A recent conversation with a friend broached the subject of how a mutual friend’s knowledge of sports, food, politics- everything, really- was intimidating.
We all know this person. The sponges. We all desire (or have desired) to be this person.
For as long as I can remember, I have been a sports fan. Over time, this slowly evolved into me being the “sports guy” of my group of friends. If, at a high school football game someone I was with had a question about the rules or situation, I was the “go-to” person for an explanation.
Unknowingly, I started to put tremendous pressure on myself to know everything. The shame of saying that I simply didn’t know an answer was too much to handle for my fragile teenage ego.
I soon became addicted in trying to absorb every little stat and piece of trivia I could find. My RSS feed was averaging more than 500 new posts a day, and I was determined to read them all. Essentially, I had sports FOMO.
Although I didn’t realize it at the time, sports- something I had loved since kindergarten- became a chore. I was so dutiful in trying to give these blogs my undivided attention that I refused to look at posts if I was in a state of mind incapable of doing anything more than just skimming the headlines.
Through this, I hoarded a mass of (relatively) useless information that left me incapable of having a casual conversation about sports with virtually anyone. Every chat turned into a competition in my head to try and “outwit” the other person with a much more poignant fact or observation (which really weren’t observations at all, just lines from blogs I had committed to short-term memory as “ammo”). I needed to make my role, my archetype, clear to all-comers.
The low point of this was when my brother- the person that had nurtured my love for sports to begin with and taught me much of what I know- told me the most hurtful thing someone striving to having all the answers could hear:
“You seriously have no clue what you are talking about. Some people just have “it” to talk sports- you clearly don’t. I am embarrassed, I thought Dad and I would have taught you better.”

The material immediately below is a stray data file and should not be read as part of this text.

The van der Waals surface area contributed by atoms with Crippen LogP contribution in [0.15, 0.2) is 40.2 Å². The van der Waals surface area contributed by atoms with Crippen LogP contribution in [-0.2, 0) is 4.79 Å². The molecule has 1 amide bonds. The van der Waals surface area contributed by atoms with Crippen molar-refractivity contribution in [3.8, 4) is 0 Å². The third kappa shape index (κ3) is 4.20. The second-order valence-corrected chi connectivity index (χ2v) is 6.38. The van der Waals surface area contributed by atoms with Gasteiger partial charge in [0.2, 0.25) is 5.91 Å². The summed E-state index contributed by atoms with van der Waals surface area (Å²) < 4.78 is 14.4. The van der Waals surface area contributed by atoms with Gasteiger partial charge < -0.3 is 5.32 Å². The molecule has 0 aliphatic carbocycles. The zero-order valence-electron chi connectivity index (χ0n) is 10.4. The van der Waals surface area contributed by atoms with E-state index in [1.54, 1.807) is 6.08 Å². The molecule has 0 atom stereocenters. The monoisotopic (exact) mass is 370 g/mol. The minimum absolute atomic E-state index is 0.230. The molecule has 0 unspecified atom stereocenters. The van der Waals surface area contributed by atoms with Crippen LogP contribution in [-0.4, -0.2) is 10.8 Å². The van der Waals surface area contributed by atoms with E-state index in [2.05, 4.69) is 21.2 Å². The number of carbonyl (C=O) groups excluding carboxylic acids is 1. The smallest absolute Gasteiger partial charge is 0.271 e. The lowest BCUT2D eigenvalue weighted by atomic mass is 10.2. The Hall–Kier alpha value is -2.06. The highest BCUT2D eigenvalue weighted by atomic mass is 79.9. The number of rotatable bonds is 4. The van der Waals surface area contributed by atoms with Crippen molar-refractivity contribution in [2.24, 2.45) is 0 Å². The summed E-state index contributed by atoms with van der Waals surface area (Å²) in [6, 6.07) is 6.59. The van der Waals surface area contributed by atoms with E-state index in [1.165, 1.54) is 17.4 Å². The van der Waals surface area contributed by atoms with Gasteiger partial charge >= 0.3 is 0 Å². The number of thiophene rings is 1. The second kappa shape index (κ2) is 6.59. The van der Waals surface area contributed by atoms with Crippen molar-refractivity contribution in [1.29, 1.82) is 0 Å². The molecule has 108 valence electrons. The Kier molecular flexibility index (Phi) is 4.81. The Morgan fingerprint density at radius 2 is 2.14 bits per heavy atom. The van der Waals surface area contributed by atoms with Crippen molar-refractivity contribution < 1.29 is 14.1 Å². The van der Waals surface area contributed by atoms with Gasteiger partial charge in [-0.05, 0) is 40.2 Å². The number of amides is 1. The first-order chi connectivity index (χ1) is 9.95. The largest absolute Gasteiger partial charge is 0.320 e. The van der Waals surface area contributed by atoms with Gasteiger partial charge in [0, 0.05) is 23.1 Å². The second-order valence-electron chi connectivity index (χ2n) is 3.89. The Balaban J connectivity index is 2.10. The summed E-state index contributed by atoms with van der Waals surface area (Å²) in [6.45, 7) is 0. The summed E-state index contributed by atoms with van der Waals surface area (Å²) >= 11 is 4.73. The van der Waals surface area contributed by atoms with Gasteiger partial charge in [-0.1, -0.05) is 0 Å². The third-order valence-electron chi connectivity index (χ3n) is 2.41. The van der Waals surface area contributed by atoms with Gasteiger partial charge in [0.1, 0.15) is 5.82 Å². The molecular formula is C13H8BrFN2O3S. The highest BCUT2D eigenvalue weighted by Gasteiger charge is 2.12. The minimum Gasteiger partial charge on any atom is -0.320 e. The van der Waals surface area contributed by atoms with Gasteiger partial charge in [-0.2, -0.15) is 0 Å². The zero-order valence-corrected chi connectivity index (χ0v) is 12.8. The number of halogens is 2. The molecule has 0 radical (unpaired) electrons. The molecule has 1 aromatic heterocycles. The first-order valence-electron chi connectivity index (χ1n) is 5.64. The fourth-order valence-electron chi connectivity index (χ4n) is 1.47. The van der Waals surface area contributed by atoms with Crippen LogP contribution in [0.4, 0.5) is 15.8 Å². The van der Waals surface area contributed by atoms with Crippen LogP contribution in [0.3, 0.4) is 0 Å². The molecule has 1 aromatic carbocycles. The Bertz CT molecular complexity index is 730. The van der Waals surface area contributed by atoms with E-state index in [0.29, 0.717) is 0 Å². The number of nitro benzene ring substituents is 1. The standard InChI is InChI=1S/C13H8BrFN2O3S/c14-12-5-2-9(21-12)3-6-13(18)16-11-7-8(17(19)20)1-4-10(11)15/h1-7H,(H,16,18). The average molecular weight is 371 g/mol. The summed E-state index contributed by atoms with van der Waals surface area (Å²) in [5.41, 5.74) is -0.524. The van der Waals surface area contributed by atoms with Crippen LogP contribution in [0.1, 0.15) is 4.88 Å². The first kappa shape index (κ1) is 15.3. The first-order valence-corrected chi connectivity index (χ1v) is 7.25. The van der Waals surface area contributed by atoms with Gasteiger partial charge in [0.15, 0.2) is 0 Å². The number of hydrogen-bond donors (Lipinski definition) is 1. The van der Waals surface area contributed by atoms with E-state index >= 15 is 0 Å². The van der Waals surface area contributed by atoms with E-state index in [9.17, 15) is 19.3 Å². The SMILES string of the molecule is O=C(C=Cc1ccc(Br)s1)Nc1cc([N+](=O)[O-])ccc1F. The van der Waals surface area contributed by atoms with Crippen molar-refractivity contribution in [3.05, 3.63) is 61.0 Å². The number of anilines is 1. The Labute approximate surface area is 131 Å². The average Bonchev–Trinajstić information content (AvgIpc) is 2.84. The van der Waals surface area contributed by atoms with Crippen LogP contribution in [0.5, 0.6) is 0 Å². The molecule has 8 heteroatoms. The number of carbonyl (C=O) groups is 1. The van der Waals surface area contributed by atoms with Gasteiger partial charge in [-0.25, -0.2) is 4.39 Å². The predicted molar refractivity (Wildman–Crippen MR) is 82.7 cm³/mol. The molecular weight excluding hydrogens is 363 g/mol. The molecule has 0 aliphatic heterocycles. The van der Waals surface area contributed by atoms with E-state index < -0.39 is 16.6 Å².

To be fair, in this argument I was attempting to cite advanced sabermetrics way over my head, again, an attempt to hold dominion over the discussion and prove myself to possess superior knowledge. Nevertheless, it was crushing. I even remember trying to confide in friends about this, but they didn’t and couldn’t understand. It was just sports, after all.
In retrospect, all I really wanted was to just connect with people. I looked to sports to be my facilitator in this arena, and with the idea put in my head that I didn’t have it, I was lost.
But I didn’t know what else to do. So I did the only thing I knew how- I tried even harder to learn it all.
Fast forward- this pressure I put on myself became too much for me to continue. And frankly, I became too busy to even try and read all of the sites I was attempting to on a daily basis.
In my earliest foray into minimalism (although I had no knowledge of this term or lifestyle at the time), I began to prune my Google Reader subscriptions. And it felt really, really good. There were still tinges of embarrassment and guilt when I didn’t have an answer or had no brilliant point to make, but ultimately this allowed me to focus on the few sports and teams that I genuinely cared about.
I soon realized I didn’t even want to know most of the information I was trying to devour daily. I was learning for someone other than me.
Now I work in a professional sports office, and am surrounded by some absolutely brilliant people that have steel traps for names, events, and numbers. And it has been one of the most refreshing realizations of my life accepting that I am not one of them.
The important things we remember. It is said we can recall only a small percentage of what we read, which initially makes reading sound like an incredibly inefficient waste of time. However, that fraction we do remember becomes a part of us as more than just a fact to recite, but as an idea to share.
Typically, these small anecdotes take us further and bring in more enjoyment than being an encyclopedia of assorted trivia ever would.
I became a much more enjoyable person to talk with about sports (or anything) when I became honest with myself and others about what I did and didn’t know.
Strangely, admitting when I don’t know something often feels better than knowing the damn thing in the first place.